5. War worship:
While the author is listed as having served, there is no indication in his writing of having seen the elephant. Even in the final battle at "Not The Alamo," the valiant defenders battle on, right until the very end. They never seem to react to death or danger or stress. If you've read David Drake, you know how an author can successfully protray this without making the characters seem cowardly.
Overall, the biggest flaw in the book is the reduction of politics to Right=Good, Left=Bad.
Read more ›
Was this review helpful to you?
Want to see more reviews on this item?
Most recent customer reviews
1.0 out of 5 stars Responding
Another reviewer has said:
"Bah. If the left had their way this book which offends them so badly by portraying the truth would be burned and the author sent to a... Read more
Published on April 24 2004 by Fairportfan
4.0 out of 5 stars Uneven, but promising
An interesting near-future look at political correctness and the backlash from same. This is a first novel, and uses more stereotypes than I would like, but definitely gets it's... Read more
Published on Feb. 17 2004 by Justin Bischel
5.0 out of 5 stars Great book
Very difficult to put down (I've been reading for the past 3 hours with less than 5 minutes of interruption, and that for food/bathroom). Read more
Published on Feb. 2 2004
5.0 out of 5 stars a polarizing work
When a work of fiction garners almost nothing but 1 star and 5 star ratings,and those is about equal numbers, one has to wonder what the truth of the matter is. Read more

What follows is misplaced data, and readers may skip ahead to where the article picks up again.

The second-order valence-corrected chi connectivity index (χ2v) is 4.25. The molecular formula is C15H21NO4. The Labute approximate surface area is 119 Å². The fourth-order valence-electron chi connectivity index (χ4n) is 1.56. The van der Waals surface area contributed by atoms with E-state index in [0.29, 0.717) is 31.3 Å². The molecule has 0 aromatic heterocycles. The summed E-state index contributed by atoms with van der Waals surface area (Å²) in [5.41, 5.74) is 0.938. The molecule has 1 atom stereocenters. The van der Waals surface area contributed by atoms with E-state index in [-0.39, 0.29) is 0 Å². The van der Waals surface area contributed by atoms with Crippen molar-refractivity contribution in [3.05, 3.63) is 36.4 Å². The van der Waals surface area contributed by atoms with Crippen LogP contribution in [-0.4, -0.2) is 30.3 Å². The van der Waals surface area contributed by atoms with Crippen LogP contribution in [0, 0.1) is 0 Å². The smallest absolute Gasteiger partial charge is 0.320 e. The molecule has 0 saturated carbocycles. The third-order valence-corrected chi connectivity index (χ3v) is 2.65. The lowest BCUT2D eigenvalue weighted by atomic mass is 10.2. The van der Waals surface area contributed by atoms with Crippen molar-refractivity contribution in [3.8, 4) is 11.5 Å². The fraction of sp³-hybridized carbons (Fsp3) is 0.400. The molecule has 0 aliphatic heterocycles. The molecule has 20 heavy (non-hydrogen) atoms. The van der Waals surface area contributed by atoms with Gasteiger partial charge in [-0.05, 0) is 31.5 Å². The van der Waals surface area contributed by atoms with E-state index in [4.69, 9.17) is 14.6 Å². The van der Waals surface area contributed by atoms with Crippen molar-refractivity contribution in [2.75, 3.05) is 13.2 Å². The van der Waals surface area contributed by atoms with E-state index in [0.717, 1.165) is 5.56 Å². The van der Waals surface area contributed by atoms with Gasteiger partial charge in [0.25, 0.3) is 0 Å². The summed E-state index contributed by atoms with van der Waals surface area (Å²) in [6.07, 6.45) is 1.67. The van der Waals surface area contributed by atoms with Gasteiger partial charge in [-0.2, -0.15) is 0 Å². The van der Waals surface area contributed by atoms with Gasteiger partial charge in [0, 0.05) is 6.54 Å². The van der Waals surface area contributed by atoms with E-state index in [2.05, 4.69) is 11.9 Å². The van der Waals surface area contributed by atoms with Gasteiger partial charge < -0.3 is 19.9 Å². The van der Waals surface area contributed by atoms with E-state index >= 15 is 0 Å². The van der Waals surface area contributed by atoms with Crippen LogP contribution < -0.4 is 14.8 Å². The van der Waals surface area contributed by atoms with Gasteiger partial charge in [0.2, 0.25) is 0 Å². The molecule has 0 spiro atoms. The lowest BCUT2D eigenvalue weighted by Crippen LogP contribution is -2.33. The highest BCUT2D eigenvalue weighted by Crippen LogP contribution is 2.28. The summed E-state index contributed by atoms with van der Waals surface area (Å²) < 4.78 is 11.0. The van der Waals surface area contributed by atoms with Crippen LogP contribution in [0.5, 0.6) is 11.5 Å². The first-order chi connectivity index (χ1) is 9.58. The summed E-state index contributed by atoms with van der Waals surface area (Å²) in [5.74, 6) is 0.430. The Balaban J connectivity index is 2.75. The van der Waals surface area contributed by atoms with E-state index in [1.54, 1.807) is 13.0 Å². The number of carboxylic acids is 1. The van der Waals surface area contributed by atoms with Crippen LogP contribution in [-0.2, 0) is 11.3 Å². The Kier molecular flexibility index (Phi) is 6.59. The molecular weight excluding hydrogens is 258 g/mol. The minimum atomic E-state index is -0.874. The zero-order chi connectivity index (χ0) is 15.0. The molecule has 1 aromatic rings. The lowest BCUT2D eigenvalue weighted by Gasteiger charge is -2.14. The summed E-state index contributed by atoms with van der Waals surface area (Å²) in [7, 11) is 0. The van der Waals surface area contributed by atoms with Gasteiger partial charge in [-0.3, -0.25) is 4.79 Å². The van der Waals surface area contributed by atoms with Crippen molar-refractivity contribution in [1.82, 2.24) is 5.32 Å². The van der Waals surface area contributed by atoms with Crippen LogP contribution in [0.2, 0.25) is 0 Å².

Published on Jan. 29 2004 by julia p. smith
1.0 out of 5 stars Fictional Hate....
Bah.... I picked up this book as I have always liked reading about future accounts of america in times of trouble... Read more
Published on Jan. 18 2004 by Dekker Graden
5.0 out of 5 stars The American Revolution - again!
This is an inspiring book about a Second American Revolution. An extremely liberal Democrat (think Hilary Clinton) has become President of the USA, and has started to implement a... Read more
Published on Jan. 15 2004 by "chauncytechman"
1.0 out of 5 stars Drivel.
One of the other reviewers said that if they could have given this book zero or negative stars, they would have. I heartily concur. Read more
Published on Jan. 13 2004 by "jacksonvilleman"
1.0 out of 5 stars One Need Not Eat All of an Egg...
...to know that it is bad.
After painfully slogging through the clangingly turgid prose of the first two chapters of this book, i skipped here and there ahead to confirm my... Read more
Published on Jan. 11 2004 by Fairportfan
5.0 out of 5 stars Right Wing - What If....?
A thought provoking read, if you get past the first 30 pages. Readers who consider themselves liberal will want to throw it across the room several times in the first 30 pages,... Read more
Published on Jan. 7 2004 by Kevin P
Search Customer Reviews
Only search this product's reviews

Look for similar items by category